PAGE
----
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Location: UFOUpDatesList.Com > 2007 > Nov > Nov 21

Re: Pilots & UAP

From: David Rudiak <drudiak.nul>
Date: Tue, 20 Nov 2007 08:52:55 -0800
Archived: Wed, 21 Nov 2007 07:25:09 -0500
Subject: Re: Pilots & UAP

>From: Don Ledger <dledger.nul>
>To: ufoupdates.nul
>Date: Mon, 19 Nov 2007 15:42:45 -0400
>Subject: Re: Pilots & UAP

>>From: David Rudiak <drudiak.nul>
>>To: <ufoupdates.nul>
>>Date: Sat, 17 Nov 2007 19:57:56 -0800
>>Subject: Re: Pilots & UAP

>>>From: Joe McGonagle <joe.mcgonagle.nul>
>>>To: ufoupdates.nul
>>>Date: Sat, 17 Nov 2007 16:18:24 +0000
>>>Subject: Pilots & UAP [was: Question To FAA About National
>>>Press Club Conference]

>>>>From: Don Ledger <dledger.nul>
>>>>To: ufoupdates.nul
>>>>Date: Sat, 17 Nov 2007 11:43:00 -0400
>>>>Subject: Re: Question To FAA About National Press Club

>The fly in the ointment here is that some unknown cannot be
>positively identified for its size since you don't know its
>make and type - obviously - but if it is within range of known
>ground markers, hills, mountains, towers, airports, lakes,
>intersections on major highways or as you have suggested, Dave,
>between your airplane and another known aircraft-make whose
>distance you can estimate because you know what its apparent
>size will be at various distances.

>Other things come into play such as flight characteristics,
>reflectivity, outline, color attitude, movement against the
>background and odd behavior.

>Perception is a very necessary thing for pilots. Even with a
>fixed rate of descent and glideslope, when it comes to setting
>the wheels on the pavement you still need your perceptive
>ability to know just exactly when to flare so the wheels contact
>just at the stall. It gets even more important whan you are in
>the flare on a 747 and your ass is 90 feet off the ground and
>the main wheels are 100 feet behind you.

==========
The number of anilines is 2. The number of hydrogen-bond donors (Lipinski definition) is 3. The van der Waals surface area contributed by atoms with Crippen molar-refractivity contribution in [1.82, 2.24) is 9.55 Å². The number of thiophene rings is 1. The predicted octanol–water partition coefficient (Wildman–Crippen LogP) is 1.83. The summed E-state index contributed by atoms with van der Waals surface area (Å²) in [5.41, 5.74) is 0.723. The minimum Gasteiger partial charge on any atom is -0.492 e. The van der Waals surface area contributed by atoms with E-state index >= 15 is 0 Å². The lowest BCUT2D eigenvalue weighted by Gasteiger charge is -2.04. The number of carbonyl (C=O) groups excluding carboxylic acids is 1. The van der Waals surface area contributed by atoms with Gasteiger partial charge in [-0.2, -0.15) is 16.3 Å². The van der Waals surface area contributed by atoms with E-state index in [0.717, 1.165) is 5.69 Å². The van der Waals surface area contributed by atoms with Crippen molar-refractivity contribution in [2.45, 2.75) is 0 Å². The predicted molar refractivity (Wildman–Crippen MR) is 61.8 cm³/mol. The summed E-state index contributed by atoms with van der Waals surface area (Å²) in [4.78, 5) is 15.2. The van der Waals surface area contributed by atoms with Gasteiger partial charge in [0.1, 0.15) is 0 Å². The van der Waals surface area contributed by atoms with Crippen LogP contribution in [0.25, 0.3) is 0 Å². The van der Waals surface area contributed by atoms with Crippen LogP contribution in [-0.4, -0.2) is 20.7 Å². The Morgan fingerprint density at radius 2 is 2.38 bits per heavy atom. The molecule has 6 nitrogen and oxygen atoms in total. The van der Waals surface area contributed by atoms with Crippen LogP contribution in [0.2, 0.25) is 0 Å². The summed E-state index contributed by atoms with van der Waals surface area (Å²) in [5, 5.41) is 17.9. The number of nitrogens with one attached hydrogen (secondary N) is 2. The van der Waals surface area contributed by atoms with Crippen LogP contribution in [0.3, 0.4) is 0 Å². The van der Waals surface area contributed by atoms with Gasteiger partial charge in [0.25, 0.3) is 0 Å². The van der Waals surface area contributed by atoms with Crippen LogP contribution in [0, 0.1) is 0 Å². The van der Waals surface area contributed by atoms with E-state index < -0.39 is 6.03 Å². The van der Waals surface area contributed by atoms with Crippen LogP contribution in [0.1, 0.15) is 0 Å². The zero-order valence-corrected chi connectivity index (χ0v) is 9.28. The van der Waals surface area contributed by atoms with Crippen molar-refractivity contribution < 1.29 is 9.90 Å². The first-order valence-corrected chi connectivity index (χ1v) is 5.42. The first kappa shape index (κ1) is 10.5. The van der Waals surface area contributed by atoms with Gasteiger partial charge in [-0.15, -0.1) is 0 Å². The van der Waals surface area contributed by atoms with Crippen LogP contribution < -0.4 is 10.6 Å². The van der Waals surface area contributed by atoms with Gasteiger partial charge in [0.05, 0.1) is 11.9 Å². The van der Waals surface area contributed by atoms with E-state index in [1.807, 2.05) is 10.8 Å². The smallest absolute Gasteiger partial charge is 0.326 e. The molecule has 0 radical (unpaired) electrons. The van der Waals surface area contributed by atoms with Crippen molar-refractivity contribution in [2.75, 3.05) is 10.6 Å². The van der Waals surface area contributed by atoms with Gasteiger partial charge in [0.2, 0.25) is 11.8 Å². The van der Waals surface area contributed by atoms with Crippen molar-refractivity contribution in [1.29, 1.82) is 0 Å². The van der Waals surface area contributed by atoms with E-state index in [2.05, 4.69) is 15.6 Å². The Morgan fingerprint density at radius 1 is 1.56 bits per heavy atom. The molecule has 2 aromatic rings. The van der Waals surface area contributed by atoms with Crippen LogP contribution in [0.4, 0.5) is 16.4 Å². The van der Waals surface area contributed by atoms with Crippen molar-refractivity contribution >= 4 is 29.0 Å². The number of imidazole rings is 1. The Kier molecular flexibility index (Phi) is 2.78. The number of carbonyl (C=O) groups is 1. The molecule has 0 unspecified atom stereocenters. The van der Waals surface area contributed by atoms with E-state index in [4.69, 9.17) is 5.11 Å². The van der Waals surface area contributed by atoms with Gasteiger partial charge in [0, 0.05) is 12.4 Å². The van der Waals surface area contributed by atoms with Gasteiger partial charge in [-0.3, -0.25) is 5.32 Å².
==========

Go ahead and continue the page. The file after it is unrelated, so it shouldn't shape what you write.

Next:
One more thing about perception is that it is normally far more
reliable and stable than debunkers care to admit or know. Only
occasionally do our senses fool us, and usually in trick
laboratory situations, like specially constructed optical
illusions. That's just a well-known fact in experimental
psychology. We may misidentify things and forget details, but
usually we do not misperceive them at the time, where perception
here I mean the basic physical characteristics such as color,
shape, motion, brightness, time, etc. If we were stumbling
around because we were constantly misjudging things, we wouldn't
be engaged in any discussions here because the human race would
have died out a long time ago from fundamental incompetence.

Kenneth Arnold I've always considered to be a very good pilot
sighting because he gauged distance and size and speed against
known landmarks. Thus he saw the objects fly in front of and be
outlined against the snows of Mt. Rainier and momentarily
disappear behind a subpeak. This gave an accurate range of about
23 miles. The angular size he gave as about the same as the
distance between the two outer engines of a DC-4 he saw in the
distance, which was 10-15 miles away. From that one can estimate
the absolute size of the objects. (Another clue was when he said
the objects were about 20 times longer than thick and
practically disappeared in profile when viewed against the
background of Rainier.) Finally he timed how long it took them
to fly between the landmarks of Mt. Rainier and Mt. Adams.

All in all, Arnold was a very good observer and his report was
rich in valuable details. Like in most things, good observation
skills can also be trained. Thus those taught to pay attention
to certain details because their lives and careers depend on it
tend to be better observers than those who aren't so trained,
therefore pilots, cops, military personnel, etc. A trained
doctor can see things in an X-ray that untrained person can't,
even though both are looking at the same image. It's all a
matter of background knowledge, experience, and knowing what to
pay attention to and what to ignore.

Yes, these are generalities, I know. Being a cop doesn't mean
someone is necessarily a good observer. But generalities often
have a lot of truth in them and shouldn't be ignored. Thus I
bristle when a debunker like McGaha goes on national TV and
claims that pilots are no better than anybody else at being able
to identify things in the sky. Perish the thought the next time
we all fly. We depend on these guys for our very lives.

David Rudiak

Listen to 'Strange Days... Indeed' - The PodCast



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